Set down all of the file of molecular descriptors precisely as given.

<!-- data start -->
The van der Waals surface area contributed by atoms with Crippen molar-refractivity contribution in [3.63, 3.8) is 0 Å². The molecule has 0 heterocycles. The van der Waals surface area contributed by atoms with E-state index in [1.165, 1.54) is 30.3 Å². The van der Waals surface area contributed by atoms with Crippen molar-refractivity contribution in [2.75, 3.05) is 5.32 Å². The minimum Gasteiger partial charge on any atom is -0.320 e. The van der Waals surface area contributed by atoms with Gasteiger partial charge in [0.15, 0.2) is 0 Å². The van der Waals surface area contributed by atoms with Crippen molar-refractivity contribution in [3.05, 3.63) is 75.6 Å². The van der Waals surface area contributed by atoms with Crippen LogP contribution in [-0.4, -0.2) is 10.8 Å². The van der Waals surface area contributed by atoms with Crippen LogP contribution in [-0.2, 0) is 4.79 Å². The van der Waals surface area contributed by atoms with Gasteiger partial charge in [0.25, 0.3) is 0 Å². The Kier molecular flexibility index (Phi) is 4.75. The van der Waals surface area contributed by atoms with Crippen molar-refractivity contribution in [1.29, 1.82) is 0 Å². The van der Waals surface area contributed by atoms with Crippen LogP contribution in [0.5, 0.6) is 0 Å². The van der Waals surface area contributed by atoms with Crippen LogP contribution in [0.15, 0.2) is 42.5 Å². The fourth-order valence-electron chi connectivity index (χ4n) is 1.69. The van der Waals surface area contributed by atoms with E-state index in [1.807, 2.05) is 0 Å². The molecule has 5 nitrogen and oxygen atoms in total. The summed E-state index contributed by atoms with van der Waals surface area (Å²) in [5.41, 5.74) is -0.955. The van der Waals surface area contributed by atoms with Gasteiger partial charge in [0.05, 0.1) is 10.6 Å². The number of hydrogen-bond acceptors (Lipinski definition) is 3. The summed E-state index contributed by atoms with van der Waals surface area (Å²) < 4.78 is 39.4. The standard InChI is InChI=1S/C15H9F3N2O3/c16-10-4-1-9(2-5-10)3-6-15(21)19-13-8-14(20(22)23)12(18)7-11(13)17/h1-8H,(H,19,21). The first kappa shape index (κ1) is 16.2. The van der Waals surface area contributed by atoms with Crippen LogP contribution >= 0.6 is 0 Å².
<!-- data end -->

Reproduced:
The van der Waals surface area contributed by atoms with Crippen molar-refractivity contribution in [3.63, 3.8) is 0 Å². The molecule has 0 heterocycles. The van der Waals surface area contributed by atoms with E-state index in [1.165, 1.54) is 30.3 Å². The van der Waals surface area contributed by atoms with Crippen molar-refractivity contribution in [2.75, 3.05) is 5.32 Å². The minimum Gasteiger partial charge on any atom is -0.320 e. The van der Waals surface area contributed by atoms with Gasteiger partial charge in [0.15, 0.2) is 0 Å². The van der Waals surface area contributed by atoms with Crippen molar-refractivity contribution in [3.05, 3.63) is 75.6 Å². The van der Waals surface area contributed by atoms with Crippen LogP contribution in [-0.4, -0.2) is 10.8 Å². The van der Waals surface area contributed by atoms with Crippen LogP contribution in [-0.2, 0) is 4.79 Å². The van der Waals surface area contributed by atoms with Gasteiger partial charge in [0.25, 0.3) is 0 Å². The Kier molecular flexibility index (Phi) is 4.75. The van der Waals surface area contributed by atoms with Crippen molar-refractivity contribution in [1.29, 1.82) is 0 Å². The van der Waals surface area contributed by atoms with Crippen LogP contribution in [0.5, 0.6) is 0 Å². The van der Waals surface area contributed by atoms with Crippen LogP contribution in [0.15, 0.2) is 42.5 Å². The fourth-order valence-electron chi connectivity index (χ4n) is 1.69. The van der Waals surface area contributed by atoms with E-state index in [1.807, 2.05) is 0 Å². The molecule has 5 nitrogen and oxygen atoms in total. The summed E-state index contributed by atoms with van der Waals surface area (Å²) in [5.41, 5.74) is -0.955. The van der Waals surface area contributed by atoms with Gasteiger partial charge in [0.05, 0.1) is 10.6 Å². The number of hydrogen-bond acceptors (Lipinski definition) is 3. The summed E-state index contributed by atoms with van der Waals surface area (Å²) < 4.78 is 39.4. The standard InChI is InChI=1S/C15H9F3N2O3/c16-10-4-1-9(2-5-10)3-6-15(21)19-13-8-14(20(22)23)12(18)7-11(13)17/h1-8H,(H,19,21). The first kappa shape index (κ1) is 16.2. The van der Waals surface area contributed by atoms with Crippen LogP contribution >= 0.6 is 0 Å².